The move would save $23 billion over 10 years, HuffPost reported — or just 1.3 percent of the total expected deficit increase. Under the current tax code, employers who give the majority of their workers free lunches can deduct 50 percent of the cost. The House version of the bill does not touch free workplace lunch, but it would eliminate tax breaks for employer-paid day care assistance programs, as well as employee-sponsored moving expenses and achievement awards, all for the sake of saving $12 billion.

But the Senate tax bill isn't all bad news! The exemption for the estate tax will be doubled, so if you happen to inherit less than $10 million from a dead relative, you won't have to pay any taxes on the money — which should definitely help you pay for lunch if your employer won't give it to you. Kelly O'Meara Morales

3:37 p.m. ET
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The Roy Moore campaign lashed out at The Washington Post on Wednesday, dubbing the paper "a worthless piece of crap" after it pressed the campaign to provide documentation it claimed to have that discredited one of the several women who have come forth to accuse the Alabama Senate candidate of sexual misconduct.

A spokesperson for the Moore campaign told supporters Tuesday that it was in possession of documents which supposedly showed that Leigh Corfman — who accused Moore of sexually assaulting her when she was 14 years old — lied about her address in the Post's story about Moore's sexual misconduct. The Post followed up with the campaign Tuesday, asking for proof of the documents, but while the campaign initially said it would comply, strategist Brett Doster struck a very different tune in an email Wednesday: "There is no need for anyone at The Washington Post to ever reach out to the Roy Moore campaign again because we will not respond to anyone from the Post now or in the future," Doster wrote. "Happy Thanksgiving."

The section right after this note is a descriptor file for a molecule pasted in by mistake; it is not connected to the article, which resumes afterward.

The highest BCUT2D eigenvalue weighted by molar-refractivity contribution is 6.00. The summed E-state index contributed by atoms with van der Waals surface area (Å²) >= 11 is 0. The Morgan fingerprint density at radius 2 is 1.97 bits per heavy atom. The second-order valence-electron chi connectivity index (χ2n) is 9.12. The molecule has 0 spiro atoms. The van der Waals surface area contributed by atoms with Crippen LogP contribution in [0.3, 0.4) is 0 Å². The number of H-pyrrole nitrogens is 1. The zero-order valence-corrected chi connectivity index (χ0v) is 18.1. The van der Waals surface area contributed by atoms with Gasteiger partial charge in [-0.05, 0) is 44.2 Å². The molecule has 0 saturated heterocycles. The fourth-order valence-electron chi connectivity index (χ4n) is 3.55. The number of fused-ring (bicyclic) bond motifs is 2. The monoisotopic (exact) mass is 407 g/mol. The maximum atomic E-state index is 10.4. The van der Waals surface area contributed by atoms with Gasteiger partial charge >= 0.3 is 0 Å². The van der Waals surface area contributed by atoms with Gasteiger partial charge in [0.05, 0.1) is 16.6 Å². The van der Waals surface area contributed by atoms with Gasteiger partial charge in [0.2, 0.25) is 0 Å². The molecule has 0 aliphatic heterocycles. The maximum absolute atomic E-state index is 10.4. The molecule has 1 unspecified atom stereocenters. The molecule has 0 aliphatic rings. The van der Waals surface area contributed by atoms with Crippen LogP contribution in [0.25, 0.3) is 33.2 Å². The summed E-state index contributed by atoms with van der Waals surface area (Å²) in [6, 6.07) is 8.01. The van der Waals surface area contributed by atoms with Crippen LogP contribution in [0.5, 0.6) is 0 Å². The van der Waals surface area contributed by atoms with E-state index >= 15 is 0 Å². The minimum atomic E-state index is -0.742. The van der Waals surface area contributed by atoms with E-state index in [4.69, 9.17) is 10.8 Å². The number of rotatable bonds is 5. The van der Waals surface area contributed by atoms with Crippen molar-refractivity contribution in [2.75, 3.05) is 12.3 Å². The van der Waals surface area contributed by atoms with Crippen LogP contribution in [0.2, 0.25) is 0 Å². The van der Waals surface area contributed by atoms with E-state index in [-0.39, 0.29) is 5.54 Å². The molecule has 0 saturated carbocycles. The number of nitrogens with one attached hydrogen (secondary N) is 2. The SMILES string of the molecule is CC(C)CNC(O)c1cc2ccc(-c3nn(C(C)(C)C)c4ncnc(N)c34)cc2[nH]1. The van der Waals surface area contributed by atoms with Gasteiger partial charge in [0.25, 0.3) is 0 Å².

For good measure, Doster added: "The Washington Post is a worthless piece of crap that has gone out of its way to railroad Roy Moore." Post reporter Michael Scherer said that a longtime Moore aide presented the paper with evidence that "did not contradict what Corman has told the Post."

The campaign has vehemently denied allegations of the candidate's sexual misconduct and has tried to call into question proof given by his accusers. On Tuesday, President Trump told White House reporters that Moore had "totally denied" the allegations of sexual misconduct, which he added took place over 40 years ago, "so, you know." Kelly O'Meara Morales

3:09 p.m. ET

When the Federal Communications Commission announced its plan to dismantle net neutrality laws back in January, comments started pouring in to the FCC website — a record-breaking 22 million of them.